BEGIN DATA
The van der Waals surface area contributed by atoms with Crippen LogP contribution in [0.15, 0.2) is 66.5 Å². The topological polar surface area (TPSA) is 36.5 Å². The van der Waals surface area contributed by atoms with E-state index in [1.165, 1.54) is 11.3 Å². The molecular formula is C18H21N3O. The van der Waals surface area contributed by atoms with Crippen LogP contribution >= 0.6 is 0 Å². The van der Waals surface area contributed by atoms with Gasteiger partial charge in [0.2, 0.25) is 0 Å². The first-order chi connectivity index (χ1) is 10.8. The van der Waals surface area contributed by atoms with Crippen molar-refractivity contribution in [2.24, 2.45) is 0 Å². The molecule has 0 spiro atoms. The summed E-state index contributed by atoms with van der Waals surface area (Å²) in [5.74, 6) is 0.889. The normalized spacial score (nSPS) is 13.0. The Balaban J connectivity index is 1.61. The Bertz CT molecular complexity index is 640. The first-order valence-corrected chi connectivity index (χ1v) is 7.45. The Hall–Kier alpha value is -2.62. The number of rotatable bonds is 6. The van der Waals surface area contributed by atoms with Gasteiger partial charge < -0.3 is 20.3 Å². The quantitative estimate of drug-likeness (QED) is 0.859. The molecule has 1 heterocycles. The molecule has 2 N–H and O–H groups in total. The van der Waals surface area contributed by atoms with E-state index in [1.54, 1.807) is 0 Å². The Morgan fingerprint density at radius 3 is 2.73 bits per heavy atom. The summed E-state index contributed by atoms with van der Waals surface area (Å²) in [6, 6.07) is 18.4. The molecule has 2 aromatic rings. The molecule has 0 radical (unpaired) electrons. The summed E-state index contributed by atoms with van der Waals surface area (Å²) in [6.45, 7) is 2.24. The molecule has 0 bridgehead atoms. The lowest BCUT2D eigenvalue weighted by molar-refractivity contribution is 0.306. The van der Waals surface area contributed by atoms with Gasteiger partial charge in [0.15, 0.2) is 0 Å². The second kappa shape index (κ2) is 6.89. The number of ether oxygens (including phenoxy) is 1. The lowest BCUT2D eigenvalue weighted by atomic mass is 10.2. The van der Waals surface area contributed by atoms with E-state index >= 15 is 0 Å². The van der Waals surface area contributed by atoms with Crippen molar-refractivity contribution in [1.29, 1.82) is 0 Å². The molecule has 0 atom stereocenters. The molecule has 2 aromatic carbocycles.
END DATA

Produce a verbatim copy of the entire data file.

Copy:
The van der Waals surface area contributed by atoms with Crippen LogP contribution in [0.15, 0.2) is 66.5 Å². The topological polar surface area (TPSA) is 36.5 Å². The van der Waals surface area contributed by atoms with E-state index in [1.165, 1.54) is 11.3 Å². The molecular formula is C18H21N3O. The van der Waals surface area contributed by atoms with Crippen LogP contribution >= 0.6 is 0 Å². The van der Waals surface area contributed by atoms with Gasteiger partial charge in [0.2, 0.25) is 0 Å². The first-order chi connectivity index (χ1) is 10.8. The van der Waals surface area contributed by atoms with Crippen molar-refractivity contribution in [2.24, 2.45) is 0 Å². The molecule has 0 spiro atoms. The summed E-state index contributed by atoms with van der Waals surface area (Å²) in [5.74, 6) is 0.889. The normalized spacial score (nSPS) is 13.0. The Balaban J connectivity index is 1.61. The Bertz CT molecular complexity index is 640. The first-order valence-corrected chi connectivity index (χ1v) is 7.45. The Hall–Kier alpha value is -2.62. The number of rotatable bonds is 6. The van der Waals surface area contributed by atoms with Gasteiger partial charge < -0.3 is 20.3 Å². The quantitative estimate of drug-likeness (QED) is 0.859. The molecule has 1 heterocycles. The molecule has 2 N–H and O–H groups in total. The van der Waals surface area contributed by atoms with E-state index in [1.54, 1.807) is 0 Å². The Morgan fingerprint density at radius 3 is 2.73 bits per heavy atom. The summed E-state index contributed by atoms with van der Waals surface area (Å²) in [6, 6.07) is 18.4. The molecule has 2 aromatic rings. The molecule has 0 radical (unpaired) electrons. The summed E-state index contributed by atoms with van der Waals surface area (Å²) in [6.45, 7) is 2.24. The molecule has 0 bridgehead atoms. The lowest BCUT2D eigenvalue weighted by molar-refractivity contribution is 0.306. The van der Waals surface area contributed by atoms with Gasteiger partial charge in [0.15, 0.2) is 0 Å². The second kappa shape index (κ2) is 6.89. The number of ether oxygens (including phenoxy) is 1. The lowest BCUT2D eigenvalue weighted by atomic mass is 10.2. The van der Waals surface area contributed by atoms with E-state index >= 15 is 0 Å². The van der Waals surface area contributed by atoms with Crippen molar-refractivity contribution in [1.29, 1.82) is 0 Å². The molecule has 0 atom stereocenters. The molecule has 2 aromatic carbocycles.